Helping Mongolia to Reform Judicial Sector

Chief Judge of the Dornod Aimag court at his office working on this computer through a local area network.
Chief Judge of the Dornod Aimag court at his office working on this computer through a local area network.
MJRP/Ganbat Chalkhaa
Mondernizing the Court System Has Led to Efficiency and Accountability for Citizens
Mongolia automated 85% of caseloads including twenty-seven individual courts serving 166 judges, and approximately 150 judicial staff.

Initiative

USAID is working with the National Center for State Courts to help Mongolia reform its judicial sector, and develop a functional and modern system that strengthens democratic governance and supports a free market economy. The Mongolian government identified priority areas to be addressed initially by the program - case management, court management and administration, training and continuing education of legal professionals, ethics for the legal profession, and the establishment of a professional bar system. The program also helped the Mongolian government in the review of the organization, structure, jurisdiction and responsibilities of all courts and other justice system components.

To ensure that the courts reap the full benefits of automation, USAID helped to create judicial training facilities and conduct post-installation computer training on use of case management software. The Mongolian government modernized case management and filing practices by automating 85% of caseloads including twenty-seven individual courts serving 166 judges, and approximately 150 judicial staff. Those courts were provided with 780 computers, 160 printers, and thirty-five copiers.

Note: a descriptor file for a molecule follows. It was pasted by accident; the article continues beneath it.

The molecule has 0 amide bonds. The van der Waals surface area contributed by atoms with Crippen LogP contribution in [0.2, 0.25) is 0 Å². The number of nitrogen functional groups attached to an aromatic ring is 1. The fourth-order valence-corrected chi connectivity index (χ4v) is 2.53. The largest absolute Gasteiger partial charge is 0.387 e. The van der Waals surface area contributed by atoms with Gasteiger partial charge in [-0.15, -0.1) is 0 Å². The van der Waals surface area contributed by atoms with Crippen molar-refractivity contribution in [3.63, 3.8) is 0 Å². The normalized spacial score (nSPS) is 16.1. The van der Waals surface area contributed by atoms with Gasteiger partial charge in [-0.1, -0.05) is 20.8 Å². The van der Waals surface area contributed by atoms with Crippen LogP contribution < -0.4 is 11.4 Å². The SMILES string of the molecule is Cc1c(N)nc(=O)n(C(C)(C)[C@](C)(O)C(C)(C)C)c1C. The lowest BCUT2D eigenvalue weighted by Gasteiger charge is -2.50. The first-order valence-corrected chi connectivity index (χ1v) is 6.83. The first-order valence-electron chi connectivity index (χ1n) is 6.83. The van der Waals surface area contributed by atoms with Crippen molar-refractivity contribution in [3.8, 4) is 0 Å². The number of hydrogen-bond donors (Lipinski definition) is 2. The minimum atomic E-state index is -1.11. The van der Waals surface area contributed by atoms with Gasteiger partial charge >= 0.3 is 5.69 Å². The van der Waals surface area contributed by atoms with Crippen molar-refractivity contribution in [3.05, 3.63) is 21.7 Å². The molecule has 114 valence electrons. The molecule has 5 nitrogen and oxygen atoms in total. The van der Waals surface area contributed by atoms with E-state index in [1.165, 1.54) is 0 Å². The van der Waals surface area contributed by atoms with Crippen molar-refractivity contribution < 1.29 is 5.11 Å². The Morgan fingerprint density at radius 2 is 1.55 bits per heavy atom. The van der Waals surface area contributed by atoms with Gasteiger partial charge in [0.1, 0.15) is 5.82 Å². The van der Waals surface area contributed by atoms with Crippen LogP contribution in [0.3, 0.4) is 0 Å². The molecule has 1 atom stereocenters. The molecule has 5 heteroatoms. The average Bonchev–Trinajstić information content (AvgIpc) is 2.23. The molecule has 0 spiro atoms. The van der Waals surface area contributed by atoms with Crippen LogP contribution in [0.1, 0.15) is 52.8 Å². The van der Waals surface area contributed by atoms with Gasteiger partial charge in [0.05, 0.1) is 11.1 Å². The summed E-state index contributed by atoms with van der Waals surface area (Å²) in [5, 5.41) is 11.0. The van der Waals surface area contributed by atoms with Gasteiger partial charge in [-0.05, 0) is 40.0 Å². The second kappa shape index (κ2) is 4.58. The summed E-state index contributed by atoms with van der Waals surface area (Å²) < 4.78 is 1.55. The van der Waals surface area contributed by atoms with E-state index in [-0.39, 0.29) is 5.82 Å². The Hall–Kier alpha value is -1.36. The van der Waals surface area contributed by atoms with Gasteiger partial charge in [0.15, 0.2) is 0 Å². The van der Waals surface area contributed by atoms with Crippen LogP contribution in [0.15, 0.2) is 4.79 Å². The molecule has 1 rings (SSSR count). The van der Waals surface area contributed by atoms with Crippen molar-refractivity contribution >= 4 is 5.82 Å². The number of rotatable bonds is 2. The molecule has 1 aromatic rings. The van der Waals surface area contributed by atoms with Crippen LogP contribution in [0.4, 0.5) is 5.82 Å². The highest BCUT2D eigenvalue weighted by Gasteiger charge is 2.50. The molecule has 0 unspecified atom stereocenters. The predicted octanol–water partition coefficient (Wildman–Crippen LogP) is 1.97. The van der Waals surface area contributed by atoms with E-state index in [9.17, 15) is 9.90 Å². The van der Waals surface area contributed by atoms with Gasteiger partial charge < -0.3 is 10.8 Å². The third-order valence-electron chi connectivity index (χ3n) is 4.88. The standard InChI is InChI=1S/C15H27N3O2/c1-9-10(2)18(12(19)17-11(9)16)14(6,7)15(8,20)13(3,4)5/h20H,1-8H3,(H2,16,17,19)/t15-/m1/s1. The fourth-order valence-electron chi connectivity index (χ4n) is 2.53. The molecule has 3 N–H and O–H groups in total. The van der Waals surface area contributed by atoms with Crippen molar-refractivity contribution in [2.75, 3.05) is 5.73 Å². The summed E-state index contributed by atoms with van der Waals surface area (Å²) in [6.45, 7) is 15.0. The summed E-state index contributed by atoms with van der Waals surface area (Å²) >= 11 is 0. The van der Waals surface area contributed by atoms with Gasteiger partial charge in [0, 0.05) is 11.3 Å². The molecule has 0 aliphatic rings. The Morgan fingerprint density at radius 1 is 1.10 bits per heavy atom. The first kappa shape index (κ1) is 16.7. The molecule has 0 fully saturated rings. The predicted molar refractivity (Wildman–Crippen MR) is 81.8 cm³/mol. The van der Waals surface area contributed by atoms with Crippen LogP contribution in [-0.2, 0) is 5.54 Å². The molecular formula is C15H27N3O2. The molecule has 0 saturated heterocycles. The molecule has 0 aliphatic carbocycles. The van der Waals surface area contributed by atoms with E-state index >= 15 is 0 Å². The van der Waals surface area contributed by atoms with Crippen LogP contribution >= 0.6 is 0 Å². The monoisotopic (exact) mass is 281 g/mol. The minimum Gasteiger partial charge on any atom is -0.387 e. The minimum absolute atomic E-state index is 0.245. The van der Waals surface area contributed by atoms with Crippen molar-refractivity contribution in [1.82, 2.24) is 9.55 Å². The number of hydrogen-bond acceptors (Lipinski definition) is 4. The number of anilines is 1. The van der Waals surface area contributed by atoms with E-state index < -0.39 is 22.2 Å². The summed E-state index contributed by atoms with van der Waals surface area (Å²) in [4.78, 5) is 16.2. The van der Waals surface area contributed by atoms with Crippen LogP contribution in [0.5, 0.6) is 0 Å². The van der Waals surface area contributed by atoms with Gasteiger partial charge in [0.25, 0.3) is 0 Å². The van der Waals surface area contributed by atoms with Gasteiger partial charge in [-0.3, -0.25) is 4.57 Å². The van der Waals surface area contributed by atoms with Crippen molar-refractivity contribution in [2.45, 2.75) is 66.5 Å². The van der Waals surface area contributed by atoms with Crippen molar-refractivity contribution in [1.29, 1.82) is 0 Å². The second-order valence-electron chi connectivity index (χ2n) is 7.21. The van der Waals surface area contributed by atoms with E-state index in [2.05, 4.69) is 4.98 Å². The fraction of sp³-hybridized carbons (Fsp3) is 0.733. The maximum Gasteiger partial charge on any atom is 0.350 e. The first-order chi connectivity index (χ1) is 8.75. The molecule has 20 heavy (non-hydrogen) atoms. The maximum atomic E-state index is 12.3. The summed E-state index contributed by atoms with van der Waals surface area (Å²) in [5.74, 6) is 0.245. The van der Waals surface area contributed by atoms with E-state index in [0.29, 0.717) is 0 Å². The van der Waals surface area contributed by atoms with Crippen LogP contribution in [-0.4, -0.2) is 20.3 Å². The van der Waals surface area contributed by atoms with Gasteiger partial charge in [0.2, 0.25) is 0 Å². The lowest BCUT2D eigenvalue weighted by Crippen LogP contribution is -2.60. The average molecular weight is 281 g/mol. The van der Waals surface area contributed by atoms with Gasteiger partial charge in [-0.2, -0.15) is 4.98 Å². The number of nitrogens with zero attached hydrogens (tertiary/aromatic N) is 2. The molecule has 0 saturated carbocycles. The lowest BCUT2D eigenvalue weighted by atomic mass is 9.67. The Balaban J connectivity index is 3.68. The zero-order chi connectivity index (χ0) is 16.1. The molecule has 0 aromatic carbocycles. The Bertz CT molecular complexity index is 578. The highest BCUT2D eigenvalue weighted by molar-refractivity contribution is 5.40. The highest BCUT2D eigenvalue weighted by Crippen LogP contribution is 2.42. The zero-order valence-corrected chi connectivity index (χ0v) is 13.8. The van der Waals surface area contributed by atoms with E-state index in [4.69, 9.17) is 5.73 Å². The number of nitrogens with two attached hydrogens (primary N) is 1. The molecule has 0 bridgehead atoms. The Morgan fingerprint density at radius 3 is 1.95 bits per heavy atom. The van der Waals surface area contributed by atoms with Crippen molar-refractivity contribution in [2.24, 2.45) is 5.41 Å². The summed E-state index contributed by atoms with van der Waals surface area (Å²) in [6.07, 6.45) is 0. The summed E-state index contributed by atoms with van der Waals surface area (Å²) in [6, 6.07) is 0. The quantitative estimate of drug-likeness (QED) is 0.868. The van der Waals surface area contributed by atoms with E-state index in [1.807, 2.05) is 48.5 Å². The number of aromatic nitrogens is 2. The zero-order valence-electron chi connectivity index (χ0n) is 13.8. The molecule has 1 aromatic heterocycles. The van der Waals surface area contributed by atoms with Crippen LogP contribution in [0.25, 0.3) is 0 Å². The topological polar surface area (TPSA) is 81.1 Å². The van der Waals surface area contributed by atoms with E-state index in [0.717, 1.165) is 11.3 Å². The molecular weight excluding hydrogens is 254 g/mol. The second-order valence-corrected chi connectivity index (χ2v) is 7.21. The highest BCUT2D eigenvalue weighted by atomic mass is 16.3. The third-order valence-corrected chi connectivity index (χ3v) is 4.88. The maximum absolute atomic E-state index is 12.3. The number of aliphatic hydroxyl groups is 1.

Results

Mongoalia’s new system has increased citizen access to, and accountability within, the courts. The automation system, implemented to handle cases in both the courts and select prosecutors offices, has greatly improved transparency, sped up case processing, and reduced opportunities to manipulate the judicial system. Judges have now become accountable for handling and processing cases in a timely manner. Public access terminals in each court make information available to both lawyers and the public about their cases. In a recent survey of Mongolian judges and prosecutors conducted by the program, 85% of the respondents highly praised the automation and said that “It provides them with opportunities to use law databases and to work more effectively.”

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Last updated: August 09, 2013

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